Anti-DKK1 Enhances the Early Osteogenic Differentiation of Human Adipose-Derived Stem/Stromal Cells

Yiyun Wang, Stefano Negri, Zhao Li, Jiajia Xu, Ching Yun Hsu, Bruno Peault, Kristen Broderick, Aaron W. James

Research output: Contribution to journalArticlepeer-review


Adipose-derived stem/stromal cells (ASCs) have been previously used for bone repair. However, significant cell heterogeneity exists within the ASC population, which has the potential to result in unreliable bone tissue formation and/or low efficacy. Although the use of cell sorting to lower cell heterogeneity is one method to improve bone formation, this is a technically sophisticated and costly process. In this study, we tried to find a simpler and more deployable solution-blocking antiosteogenic molecule Dickkopf-1 (DKK1) to improve osteogenic differentiation. Human adipose-derived stem cells were derived from = 5 samples of human lipoaspirate. In vitro, anti-DKK1 treatment, but not anti-sclerostin (SOST), promoted ASC osteogenic differentiation, assessed by alizarin red staining and real-time polymerase chain reaction (qPCR). Increased canonical Wnt signaling was confirmed after anti-DKK1 treatment. Expression levels of DKK1 peaked during early osteogenic differentiation (day 3). Concordantly, anti-DKK1 supplemented early (day 3 or before), but not later (day 7) during osteogenic differentiation positively regulated osteoblast formation. Finally, anti-DKK1 led to increased transcript abundance of the Wnt inhibitor SOST, potentially representing a compensatory cellular mechanism. In sum, DKK1 represents a targetable "molecular brake"on the osteogenic differentiation of human ASC. Moreover, release of this brake by neutralizing anti-DKK1 antibody treatment at least partially rescues the poor bone-forming efficacy of ASC.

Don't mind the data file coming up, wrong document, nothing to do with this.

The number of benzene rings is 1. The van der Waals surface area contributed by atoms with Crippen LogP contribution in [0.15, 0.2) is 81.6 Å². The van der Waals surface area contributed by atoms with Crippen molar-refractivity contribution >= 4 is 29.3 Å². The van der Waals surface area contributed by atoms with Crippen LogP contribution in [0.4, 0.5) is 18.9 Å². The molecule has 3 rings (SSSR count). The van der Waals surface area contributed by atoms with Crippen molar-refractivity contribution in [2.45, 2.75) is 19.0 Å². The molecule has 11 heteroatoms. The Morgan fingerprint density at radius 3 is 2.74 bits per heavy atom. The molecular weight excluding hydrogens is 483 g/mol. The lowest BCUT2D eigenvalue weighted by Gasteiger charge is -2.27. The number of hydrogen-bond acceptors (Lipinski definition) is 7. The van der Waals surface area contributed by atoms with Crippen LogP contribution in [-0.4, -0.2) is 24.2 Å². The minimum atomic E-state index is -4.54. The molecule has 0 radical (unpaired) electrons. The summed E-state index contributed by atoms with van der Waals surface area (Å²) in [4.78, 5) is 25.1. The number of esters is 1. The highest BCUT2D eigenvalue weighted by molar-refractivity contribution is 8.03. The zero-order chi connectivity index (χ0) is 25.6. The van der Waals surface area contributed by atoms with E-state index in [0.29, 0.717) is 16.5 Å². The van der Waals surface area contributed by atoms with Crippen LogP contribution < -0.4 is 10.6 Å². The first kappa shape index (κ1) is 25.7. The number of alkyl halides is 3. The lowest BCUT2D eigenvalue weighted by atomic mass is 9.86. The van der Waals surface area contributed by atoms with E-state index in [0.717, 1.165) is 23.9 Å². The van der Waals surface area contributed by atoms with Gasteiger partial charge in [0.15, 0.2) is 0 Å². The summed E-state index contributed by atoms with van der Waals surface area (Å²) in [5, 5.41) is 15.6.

Original languageEnglish (US)
Pages (from-to)1007-1015
Number of pages9
JournalStem Cells and Development
Issue number15
StatePublished - Aug 1 2020


  • Dickkopf-1
  • adipose-derived stem cells
  • perivascular stem cell
  • sclerostin

ASJC Scopus subject areas

  • Hematology
  • Developmental Biology
  • Cell Biology


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